Sundresses, Bows and Sonny Angels: Little Girl Core Is Helping Us Heal Our Inner Child

If Coco Chanel’s oft-cited motto was to take one thing off before you leave the house, Sandy Liang’s could be to add one (or many) ribbons to your ‘fit.
The latest trends have had an unlikely inspiration: the fashion we donned when we were children. From an overindulgence in ribbons to knee-high socks and Mary Janes, and silhouettes reminiscent of schoolgirls' uniforms (or in the case of Liang, an entire clothing line inspired by uniforms), 'Little Girl Core' is here.
The aesthetic is distinctly feminine — and unapologetically so. This is a shift from the fashion of the past several decades, in which femininity was demonised. We grew up during a time when the worst crime a woman could commit was being 'basic', and being like the other girls — or showing interest in anything traditionally feminine — was a sin.
Over the past year, there has been a seismic shift in the way women’s interests are regarded in society. As fashion commentator/YouTuber Mina Le put it in her video Why is everyone dressing like a little girl?, she says, Girls are girling, hot girls are walking, girls are blogging, dinner is girl, 40-year-old men are babygirl. We are in a girl economy”. Women referring to themselves as “girls” and "girl trends" are everywhere, and have unquestionably had an influence on the rise of a more childlike aesthetic.
Women are reclaiming styles that are considered traditionally feminine and youthful such as lace, pink, skirts and bows. These styles have previously drawn ire from earlier-wave feminists, who viewed it as women subjecting themselves to the patriarchy and leaning into fragility, innocence and domesticity in order to comply with the male gaze. But the irony of that outdated belief is how feminism is about fighting for women’s ability to make choices for herself and yet our culture will vilify a woman for liking traditionally girly things (helloooo ‘pick me’ girls).
This is not the case in 2023. This hyper-feminine childlike aesthetic is a feminist reclaiming of things considered girly and childlike. We seem to be at this unprecedented time in society where women are actually allowed to enjoy the things that make us happy, without having to justify it to anyone. If we actually like cooking and hosting lavish dinner parties, we are no longer doing it out of patriarchal obligation. If we want to engage in media that is reminiscent of our youth, then that is perfectly okay (especially seeing as men have done this same exact thing this past decade with superheroes achieving mainstream success). If women want to wear pink, frills, ribbons and lace, then they can be our guest. 
For far too long, 'girly' clothes have been met with either hyper-sexualisation from men who infantilise feminine and youthful things, or condemnation from other women for supposedly upholding the patriarchy by liking the colour pink.
Where we last saw a rise of a hyper-feminine style that had ties to childhood aesthetics was during Tumblr’s prime in the early 2010s. This was the ‘nymphet’ subculture which favoured red heart glasses (à la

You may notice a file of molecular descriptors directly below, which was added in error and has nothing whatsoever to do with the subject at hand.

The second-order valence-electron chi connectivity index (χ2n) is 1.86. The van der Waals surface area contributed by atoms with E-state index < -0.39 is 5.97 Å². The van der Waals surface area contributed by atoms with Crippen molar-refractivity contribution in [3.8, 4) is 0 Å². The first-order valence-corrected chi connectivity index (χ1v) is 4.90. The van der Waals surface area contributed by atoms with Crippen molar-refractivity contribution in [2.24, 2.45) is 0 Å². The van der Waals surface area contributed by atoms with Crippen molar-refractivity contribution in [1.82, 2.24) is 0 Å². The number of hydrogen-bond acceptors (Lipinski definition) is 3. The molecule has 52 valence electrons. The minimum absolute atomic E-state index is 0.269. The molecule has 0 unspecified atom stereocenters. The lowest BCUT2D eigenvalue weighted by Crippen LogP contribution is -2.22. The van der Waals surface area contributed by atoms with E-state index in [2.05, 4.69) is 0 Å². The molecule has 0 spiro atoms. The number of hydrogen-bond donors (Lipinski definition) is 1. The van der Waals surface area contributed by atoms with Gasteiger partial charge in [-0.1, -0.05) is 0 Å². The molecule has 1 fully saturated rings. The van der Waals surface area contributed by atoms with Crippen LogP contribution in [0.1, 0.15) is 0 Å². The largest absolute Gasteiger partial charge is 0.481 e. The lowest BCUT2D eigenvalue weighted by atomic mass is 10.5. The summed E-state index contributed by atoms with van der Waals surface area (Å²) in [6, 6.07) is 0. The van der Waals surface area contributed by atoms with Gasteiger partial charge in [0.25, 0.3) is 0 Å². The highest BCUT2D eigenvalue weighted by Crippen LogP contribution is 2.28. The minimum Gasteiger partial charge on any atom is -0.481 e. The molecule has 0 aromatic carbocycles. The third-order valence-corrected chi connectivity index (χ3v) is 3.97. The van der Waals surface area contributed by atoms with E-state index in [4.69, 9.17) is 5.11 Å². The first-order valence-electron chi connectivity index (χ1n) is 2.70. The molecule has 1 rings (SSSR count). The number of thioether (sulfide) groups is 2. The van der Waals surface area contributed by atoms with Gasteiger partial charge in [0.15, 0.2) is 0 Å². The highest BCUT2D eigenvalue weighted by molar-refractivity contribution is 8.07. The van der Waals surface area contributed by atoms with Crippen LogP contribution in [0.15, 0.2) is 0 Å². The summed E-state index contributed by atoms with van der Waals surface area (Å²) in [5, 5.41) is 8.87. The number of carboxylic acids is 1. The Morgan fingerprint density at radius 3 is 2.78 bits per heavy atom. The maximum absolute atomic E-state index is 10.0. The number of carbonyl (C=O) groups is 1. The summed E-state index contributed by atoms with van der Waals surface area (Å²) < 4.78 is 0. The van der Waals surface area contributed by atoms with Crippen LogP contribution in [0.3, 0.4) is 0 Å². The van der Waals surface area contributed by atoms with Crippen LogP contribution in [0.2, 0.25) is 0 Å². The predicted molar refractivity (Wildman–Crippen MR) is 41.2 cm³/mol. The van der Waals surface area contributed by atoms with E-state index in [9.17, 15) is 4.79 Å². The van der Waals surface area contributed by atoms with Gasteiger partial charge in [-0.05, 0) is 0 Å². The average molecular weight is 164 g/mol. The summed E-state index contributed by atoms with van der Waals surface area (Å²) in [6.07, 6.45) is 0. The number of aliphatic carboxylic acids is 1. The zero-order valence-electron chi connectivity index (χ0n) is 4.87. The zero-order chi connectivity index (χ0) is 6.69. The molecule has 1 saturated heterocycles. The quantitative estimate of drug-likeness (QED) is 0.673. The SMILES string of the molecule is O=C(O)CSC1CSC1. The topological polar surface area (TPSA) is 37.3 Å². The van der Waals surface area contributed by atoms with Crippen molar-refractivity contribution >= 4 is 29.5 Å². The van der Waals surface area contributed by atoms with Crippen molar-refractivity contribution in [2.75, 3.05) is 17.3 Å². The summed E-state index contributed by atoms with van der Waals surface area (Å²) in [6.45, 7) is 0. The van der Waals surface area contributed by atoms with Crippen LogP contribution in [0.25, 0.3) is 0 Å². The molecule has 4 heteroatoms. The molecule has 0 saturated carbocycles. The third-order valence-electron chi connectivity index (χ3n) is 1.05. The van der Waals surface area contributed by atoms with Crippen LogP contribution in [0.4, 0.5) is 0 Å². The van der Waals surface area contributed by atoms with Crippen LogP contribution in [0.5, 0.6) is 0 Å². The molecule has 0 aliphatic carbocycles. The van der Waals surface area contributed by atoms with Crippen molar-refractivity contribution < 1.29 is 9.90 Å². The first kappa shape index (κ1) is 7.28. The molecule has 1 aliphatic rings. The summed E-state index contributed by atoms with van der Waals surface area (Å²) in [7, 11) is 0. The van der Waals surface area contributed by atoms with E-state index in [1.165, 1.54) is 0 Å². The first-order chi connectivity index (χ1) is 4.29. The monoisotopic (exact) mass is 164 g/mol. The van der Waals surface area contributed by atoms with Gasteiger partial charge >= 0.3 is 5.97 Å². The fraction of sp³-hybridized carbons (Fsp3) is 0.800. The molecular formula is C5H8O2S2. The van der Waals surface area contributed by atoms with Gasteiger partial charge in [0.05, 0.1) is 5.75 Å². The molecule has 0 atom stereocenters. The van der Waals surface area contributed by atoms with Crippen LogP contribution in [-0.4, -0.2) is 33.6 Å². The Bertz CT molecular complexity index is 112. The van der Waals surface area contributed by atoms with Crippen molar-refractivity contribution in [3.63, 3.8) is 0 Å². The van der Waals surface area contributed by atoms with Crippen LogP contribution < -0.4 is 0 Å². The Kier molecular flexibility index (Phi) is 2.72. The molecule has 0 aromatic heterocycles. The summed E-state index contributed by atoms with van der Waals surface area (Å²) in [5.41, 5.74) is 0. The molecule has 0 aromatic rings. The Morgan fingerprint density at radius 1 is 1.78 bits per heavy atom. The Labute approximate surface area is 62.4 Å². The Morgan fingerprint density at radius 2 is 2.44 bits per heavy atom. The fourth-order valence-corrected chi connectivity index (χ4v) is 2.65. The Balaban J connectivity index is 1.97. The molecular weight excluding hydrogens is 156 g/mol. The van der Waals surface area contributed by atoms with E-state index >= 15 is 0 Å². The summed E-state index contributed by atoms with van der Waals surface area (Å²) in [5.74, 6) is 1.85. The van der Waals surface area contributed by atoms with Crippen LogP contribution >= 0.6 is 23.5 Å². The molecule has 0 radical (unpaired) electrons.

Vladimir Nabokov’s Lolita), red lollipops, cherries, lace and a Lana Del Ray brand of ‘all American’ white girlhood. This subculture has been met with criticism due to how it inadvertently sexualises children in a world that is already too quick to objectify them. However, this subculture existed largely online, and was not as mainstream as the current girly trend.
The 2023 iteration of hyper-femininity and childlike aesthetics however has an element of healing one’s inner child. Women are dressing in a manner that they would have been ridiculed for dressing in in the 2010s. They are finally able to don Mary Janes and plaits adorned with ribbons and not be called anti-feminist for doing so. 
It's not surprising, as many women are yearning for a simpler time in their lives through their fashion choices returning to girlhood. This is evidenced in the popularity of cutesy childhood toys as accessories such as Miffy, Sonny Angels, Hello Kitty, Sailor Moon, etc. And due to the collective societal trauma of the past few years, the girlies are nostalgic for what they perceive as a calmer time.
This sartorial moment is being led by trendsetting women of colour, Sandy Liang and Simone Rocha. This is a contrast to previous western hyper-feminine trends and subcultures that traditionally uphold whiteness as the norm (nymphet, twee, preppy). This aesthetic has vast ties and draws inspiration from many different Japanese subcultures such as Lolita, Nanchatte Seifuku and Kogal, all of which draw inspiration from the aesthetics of children’s fashion.
This current state of girlhood feminism is intrinsically tied to the little girlification of current fashion. Women calling themselves girls and partaking in things that heal the little girl inside of them is a beautiful thing to witness. Let us all put on our best dresses, grab our Sonny Angel of the day, adorn ourselves with bows, listen to Taylor Swift, read an Emily Henry book, see the Barbie movie again, frolic in a garden, buy ourselves a fun little drink, and honour our inner — and outer — child.
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